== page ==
Two weeks of 'cleansing' has come to a triumphant conclusion. It hardly felt like a cleanse. I was never hungry and I never had any insurmountable cravings. I truly was sated. In fact, the portions were often so plentiful I couldn't finish some meals – even skipped some scheduled afternoon snacks and desserts. Which, I believe, makes up for the bit of cheating on the wine consumption. I didn't drink tons, but maintained a glass or two each evening. I cut myself some slack on that, especially considering I swapped morning coffee for tea. And I love, need, my morning coffee. These days, with the baby and not much sleep, I feel that I need coffee to make coffee. But no, it has been tea. With almond milk and occasionally agave nectar. Meh.
It's a new year. Happy New Year. I've never been one to make resolutions. I don't like to have hard and fast rules for myself. And yet I seem to constantly make hard and fast rules for myself. But never with food or wine; the ones that usually end up on a lot of people's resolution list. I did do that cleanse once...
But this year is a little different. Between the move, the pregnancy, the having of the baby, and the life of one who has a baby, I have not exercised much at all. I bought a bike a few days before I found out I was pregnant and I think I can count on one hand the number of times I've ridden it in over a year. And now it's Winter again. And though I eat well – fresh, local, organic - I haven't practiced a lot of control with portions and cravings. I've craved a lot of red meat. I've craved a lot of cake.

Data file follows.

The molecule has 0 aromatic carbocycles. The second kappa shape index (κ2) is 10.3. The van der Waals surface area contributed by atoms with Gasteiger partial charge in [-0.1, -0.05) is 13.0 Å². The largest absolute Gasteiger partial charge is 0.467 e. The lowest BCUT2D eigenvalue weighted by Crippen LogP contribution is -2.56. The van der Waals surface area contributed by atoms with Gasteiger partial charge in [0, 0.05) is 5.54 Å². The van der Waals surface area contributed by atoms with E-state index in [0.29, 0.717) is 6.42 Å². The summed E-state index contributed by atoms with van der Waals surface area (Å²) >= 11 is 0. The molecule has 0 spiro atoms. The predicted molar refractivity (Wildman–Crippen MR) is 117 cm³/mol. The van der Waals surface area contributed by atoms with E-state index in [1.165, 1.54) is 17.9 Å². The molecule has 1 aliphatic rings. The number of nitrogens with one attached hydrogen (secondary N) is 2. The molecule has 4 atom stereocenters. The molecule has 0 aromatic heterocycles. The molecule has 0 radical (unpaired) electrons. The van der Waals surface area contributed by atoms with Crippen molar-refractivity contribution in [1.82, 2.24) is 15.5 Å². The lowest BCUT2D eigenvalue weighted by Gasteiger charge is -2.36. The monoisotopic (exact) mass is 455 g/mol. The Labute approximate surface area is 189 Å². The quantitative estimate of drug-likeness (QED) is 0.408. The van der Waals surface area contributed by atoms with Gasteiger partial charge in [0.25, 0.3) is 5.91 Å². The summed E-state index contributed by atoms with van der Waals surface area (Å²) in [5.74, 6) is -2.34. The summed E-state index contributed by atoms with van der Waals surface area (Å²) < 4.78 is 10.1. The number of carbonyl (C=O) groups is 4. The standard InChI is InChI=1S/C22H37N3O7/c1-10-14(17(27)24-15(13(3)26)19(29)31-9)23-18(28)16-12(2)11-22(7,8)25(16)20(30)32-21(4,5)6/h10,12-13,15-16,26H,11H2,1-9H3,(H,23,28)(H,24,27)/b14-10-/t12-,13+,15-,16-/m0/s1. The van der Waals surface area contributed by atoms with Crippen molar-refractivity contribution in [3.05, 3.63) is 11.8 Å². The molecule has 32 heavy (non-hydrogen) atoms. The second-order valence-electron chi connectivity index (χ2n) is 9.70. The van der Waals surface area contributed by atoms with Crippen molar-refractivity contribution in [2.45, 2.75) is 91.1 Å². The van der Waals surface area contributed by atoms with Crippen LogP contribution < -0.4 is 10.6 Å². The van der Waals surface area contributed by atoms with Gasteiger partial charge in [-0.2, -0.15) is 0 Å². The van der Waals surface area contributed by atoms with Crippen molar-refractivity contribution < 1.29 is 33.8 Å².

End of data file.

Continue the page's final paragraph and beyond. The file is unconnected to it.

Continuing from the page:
Oh, and in the middle of all of this I turned forty.
While I am patently aware of the dearth of new content on F for Food, it nonetheless hit me hard to receive an e-mail last week with an offer to buy the blog. Someone clearly took notice of the lack of activity and exhibited interest in taking it over and 're-aliving' it, so to speak.
Well folks, F for Food isn't for sale. Even though I have not been able to find the time to put the proverbial pen to paper consistently for over a year, I really, really plan to. I think about it all the time. Not only did this blog keep me relatively sane, relatively grounded, during some very bumpy periods for half of a decade in LA, but it has also been huge part of my identity, my creative outlet, my escape, my happiness and, now, my new career.
Ever since Emerson was born I have felt my own insistence to get her to Roanoke to meet her, my, extended family. And then one night recently, my new friend, Stephanie, and I were talking and getting to know one another over some food and wine and words and I discovered she grew up in Roanoke. She spoke of writing a Roanoke food roundup sort of thing. And, like that, my brain went all Rube Goldberg. It was perfect. Emerson and I would drive to Roanoke for a beautiful Fall weekend; mother and daughter, on our first - just us - trip together. We would visit our whole family, everyone would ooh and ahh over her and I would meet up with Stephanie for wine and food and ten cent words about said wine and food. Like I said, perfect.
What could possibly go wrong?
It was hot. Very hot and very humid. In those dog days of summer at Dad's house, we would turn on the one air conditioner window unit we had downstairs and pretty much camp out down there. I can remember Wimbledon playing on the tiny TV that traveled around to whichever room my dad, barefoot wearing cut-off denim shorts and a perfectly worn in red Adidas t-shirt, was situated in. In the kitchen, also barefoot, with the back door open the sound of the cicadas and the smell of the 30% chance of afternoon thunderstorms through the screen door, I would be standing over the sink with a tomato sandwich in my hands and the magical mixture of salty mayonnaise and the seedy, juicy mess of the perfectly sweet and ripe tomato running down my face and wrists.